Go Little, Go Low
Democrats negotiate futures. Ours.
(Above: Photo by Parsoa Khorsand, Unsplash)
The ‘missing the forest for the trees’ metaphor is often used in negotiation to shift the platform or dialogue. One criticizes the opposing position as ‘myopic,’ not seeing the ‘big picture.’
But there is another level to this shift: justifying the process rules to which both positions are adhering. One describes this level as ‘keeping the dialogue going,’ and it is on this level in the negotiations to gather support for President Biden’s $3.5 T infrastructure bill (‘Build Back Better’), that Democrats are currently lodged.
One ‘side’ is “go little,” eg. fully fund a fewer number of ‘popular bills, no expiration date, presumably saving ‘more contentious programs’ for future Congresses to ‘litigate,’ when Democrats have more seats.
“In recent days, some Democrats have begun pushing to narrow the scope of the package to a few programs and to make them permanent so a future Republican led Congress or White House cannot let them lapse.”
One ‘side’ is “go low,” eg. partially fund or shorten funding period on all programs in Biden’s package.
“Others want to seize the rare opportunity of one party control to create a host of new programs with expiration dates to meet price considerations, planning to battle Republicans in future elections if they try to end them.”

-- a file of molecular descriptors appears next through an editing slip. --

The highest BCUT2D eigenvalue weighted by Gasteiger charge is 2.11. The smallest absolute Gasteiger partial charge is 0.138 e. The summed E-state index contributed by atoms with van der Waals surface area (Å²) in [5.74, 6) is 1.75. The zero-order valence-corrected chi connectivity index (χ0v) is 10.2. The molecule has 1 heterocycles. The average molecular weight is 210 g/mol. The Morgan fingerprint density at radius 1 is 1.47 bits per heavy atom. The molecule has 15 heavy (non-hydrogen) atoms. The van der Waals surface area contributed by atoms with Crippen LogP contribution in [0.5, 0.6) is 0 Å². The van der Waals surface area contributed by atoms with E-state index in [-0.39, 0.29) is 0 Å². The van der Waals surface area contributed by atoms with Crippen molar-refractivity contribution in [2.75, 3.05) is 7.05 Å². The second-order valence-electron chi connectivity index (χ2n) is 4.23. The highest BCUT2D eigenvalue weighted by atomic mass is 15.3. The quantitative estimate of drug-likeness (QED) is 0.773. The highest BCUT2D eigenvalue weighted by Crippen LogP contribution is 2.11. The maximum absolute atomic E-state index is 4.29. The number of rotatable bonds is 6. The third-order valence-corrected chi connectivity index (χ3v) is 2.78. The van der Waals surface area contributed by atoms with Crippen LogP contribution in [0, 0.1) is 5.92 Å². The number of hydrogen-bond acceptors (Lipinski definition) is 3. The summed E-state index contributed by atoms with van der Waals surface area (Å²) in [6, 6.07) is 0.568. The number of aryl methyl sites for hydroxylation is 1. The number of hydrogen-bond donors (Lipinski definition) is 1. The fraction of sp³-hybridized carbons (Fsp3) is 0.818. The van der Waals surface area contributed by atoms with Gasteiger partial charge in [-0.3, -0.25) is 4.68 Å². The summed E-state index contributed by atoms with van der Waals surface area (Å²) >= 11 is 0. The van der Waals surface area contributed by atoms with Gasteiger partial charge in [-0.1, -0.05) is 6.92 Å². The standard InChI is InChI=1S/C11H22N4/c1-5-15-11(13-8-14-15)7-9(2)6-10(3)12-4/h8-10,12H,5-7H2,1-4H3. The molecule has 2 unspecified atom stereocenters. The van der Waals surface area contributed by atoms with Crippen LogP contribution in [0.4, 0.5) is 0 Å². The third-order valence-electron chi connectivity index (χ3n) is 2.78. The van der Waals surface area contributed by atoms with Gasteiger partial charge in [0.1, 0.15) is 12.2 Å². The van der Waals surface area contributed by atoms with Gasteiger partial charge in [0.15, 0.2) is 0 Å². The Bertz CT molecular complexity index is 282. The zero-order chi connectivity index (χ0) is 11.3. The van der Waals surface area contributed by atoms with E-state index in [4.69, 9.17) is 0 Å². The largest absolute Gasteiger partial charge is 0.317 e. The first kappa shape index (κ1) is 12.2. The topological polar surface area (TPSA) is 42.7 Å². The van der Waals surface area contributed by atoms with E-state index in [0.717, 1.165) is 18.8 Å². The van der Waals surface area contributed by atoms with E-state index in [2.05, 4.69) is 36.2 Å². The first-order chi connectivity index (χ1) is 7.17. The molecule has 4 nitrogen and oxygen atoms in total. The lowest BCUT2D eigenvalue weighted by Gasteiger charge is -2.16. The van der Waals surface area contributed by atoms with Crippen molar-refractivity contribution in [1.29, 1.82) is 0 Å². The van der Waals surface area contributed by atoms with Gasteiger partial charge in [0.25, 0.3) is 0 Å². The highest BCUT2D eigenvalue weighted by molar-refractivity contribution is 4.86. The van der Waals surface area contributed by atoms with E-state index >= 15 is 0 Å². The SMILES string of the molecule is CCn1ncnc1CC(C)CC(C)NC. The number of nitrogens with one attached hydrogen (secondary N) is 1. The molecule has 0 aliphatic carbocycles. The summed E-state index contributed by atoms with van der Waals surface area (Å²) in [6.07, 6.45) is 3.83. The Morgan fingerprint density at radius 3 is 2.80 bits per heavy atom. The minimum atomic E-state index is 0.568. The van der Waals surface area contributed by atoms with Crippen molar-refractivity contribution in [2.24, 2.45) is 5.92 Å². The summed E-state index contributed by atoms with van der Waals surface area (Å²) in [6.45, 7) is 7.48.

Both are limited positions as both face or are threatened by wholesale rejection by the Republicans and a few Democrat “hold-outs.”
Another constraint is that implicit in the $3.5T logic is an urgent call for wealth recalculation and redistribution reckoning two realities: the first, that an American democracy cannot co-exist with the present and growing level(s) of economic inequality; the second, that future generation(s) will lack the necessary tools for ensuring their survival as a species, based on missing or overlooked opportunities in the present.
Both realities demand restoration-bringing back what was lost-which is revealed by the nervousness about individual rights being reckoned or ‘tampered with.’
In short there are multiple, multi-faceted ‘messes’ to clean up: a ‘historical’ mess and an ‘environmental’ mess. How fast and how thorough the clean-up is, is what needs to be funded, not calculating ‘if, thens.’